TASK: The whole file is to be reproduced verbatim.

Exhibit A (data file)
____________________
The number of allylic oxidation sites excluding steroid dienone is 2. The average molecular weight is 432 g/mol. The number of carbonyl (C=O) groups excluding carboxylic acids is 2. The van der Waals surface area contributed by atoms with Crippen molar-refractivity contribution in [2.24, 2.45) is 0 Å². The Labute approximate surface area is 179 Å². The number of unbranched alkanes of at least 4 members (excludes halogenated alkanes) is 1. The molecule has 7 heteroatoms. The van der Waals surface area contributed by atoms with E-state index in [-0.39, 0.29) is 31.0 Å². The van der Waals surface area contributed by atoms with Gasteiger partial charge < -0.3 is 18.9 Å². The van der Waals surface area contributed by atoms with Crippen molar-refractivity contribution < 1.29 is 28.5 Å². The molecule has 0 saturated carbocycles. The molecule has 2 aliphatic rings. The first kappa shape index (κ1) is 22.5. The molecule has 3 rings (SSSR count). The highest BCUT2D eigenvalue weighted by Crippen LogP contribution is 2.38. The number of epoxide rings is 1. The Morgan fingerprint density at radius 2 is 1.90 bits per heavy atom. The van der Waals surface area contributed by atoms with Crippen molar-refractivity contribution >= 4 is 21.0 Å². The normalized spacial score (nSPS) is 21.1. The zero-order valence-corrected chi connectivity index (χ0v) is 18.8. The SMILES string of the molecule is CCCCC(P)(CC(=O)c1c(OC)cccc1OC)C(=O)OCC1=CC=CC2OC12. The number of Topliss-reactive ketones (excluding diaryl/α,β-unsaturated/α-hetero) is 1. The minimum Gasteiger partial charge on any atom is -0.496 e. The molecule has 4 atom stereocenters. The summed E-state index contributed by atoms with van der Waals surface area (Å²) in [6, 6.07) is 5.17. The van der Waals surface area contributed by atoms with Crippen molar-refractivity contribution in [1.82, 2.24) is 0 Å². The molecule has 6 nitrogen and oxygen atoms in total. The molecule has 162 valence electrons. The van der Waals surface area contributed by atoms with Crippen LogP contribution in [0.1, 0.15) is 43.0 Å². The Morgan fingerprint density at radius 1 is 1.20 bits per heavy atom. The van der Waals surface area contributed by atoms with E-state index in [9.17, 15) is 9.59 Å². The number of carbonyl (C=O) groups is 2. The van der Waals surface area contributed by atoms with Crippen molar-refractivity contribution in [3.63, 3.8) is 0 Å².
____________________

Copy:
The number of allylic oxidation sites excluding steroid dienone is 2. The average molecular weight is 432 g/mol. The number of carbonyl (C=O) groups excluding carboxylic acids is 2. The van der Waals surface area contributed by atoms with Crippen molar-refractivity contribution in [2.24, 2.45) is 0 Å². The Labute approximate surface area is 179 Å². The number of unbranched alkanes of at least 4 members (excludes halogenated alkanes) is 1. The molecule has 7 heteroatoms. The van der Waals surface area contributed by atoms with E-state index in [-0.39, 0.29) is 31.0 Å². The van der Waals surface area contributed by atoms with Gasteiger partial charge < -0.3 is 18.9 Å². The van der Waals surface area contributed by atoms with Crippen molar-refractivity contribution < 1.29 is 28.5 Å². The molecule has 0 saturated carbocycles. The molecule has 2 aliphatic rings. The first kappa shape index (κ1) is 22.5. The molecule has 3 rings (SSSR count). The highest BCUT2D eigenvalue weighted by Crippen LogP contribution is 2.38. The number of epoxide rings is 1. The Morgan fingerprint density at radius 2 is 1.90 bits per heavy atom. The van der Waals surface area contributed by atoms with Crippen molar-refractivity contribution >= 4 is 21.0 Å². The normalized spacial score (nSPS) is 21.1. The zero-order valence-corrected chi connectivity index (χ0v) is 18.8. The SMILES string of the molecule is CCCCC(P)(CC(=O)c1c(OC)cccc1OC)C(=O)OCC1=CC=CC2OC12. The number of Topliss-reactive ketones (excluding diaryl/α,β-unsaturated/α-hetero) is 1. The minimum Gasteiger partial charge on any atom is -0.496 e. The molecule has 4 atom stereocenters. The summed E-state index contributed by atoms with van der Waals surface area (Å²) in [6, 6.07) is 5.17. The van der Waals surface area contributed by atoms with Crippen molar-refractivity contribution in [1.82, 2.24) is 0 Å². The molecule has 6 nitrogen and oxygen atoms in total. The molecule has 162 valence electrons. The van der Waals surface area contributed by atoms with Crippen LogP contribution in [0.1, 0.15) is 43.0 Å². The Morgan fingerprint density at radius 1 is 1.20 bits per heavy atom. The van der Waals surface area contributed by atoms with E-state index in [9.17, 15) is 9.59 Å². The number of carbonyl (C=O) groups is 2. The van der Waals surface area contributed by atoms with Crippen molar-refractivity contribution in [3.63, 3.8) is 0 Å².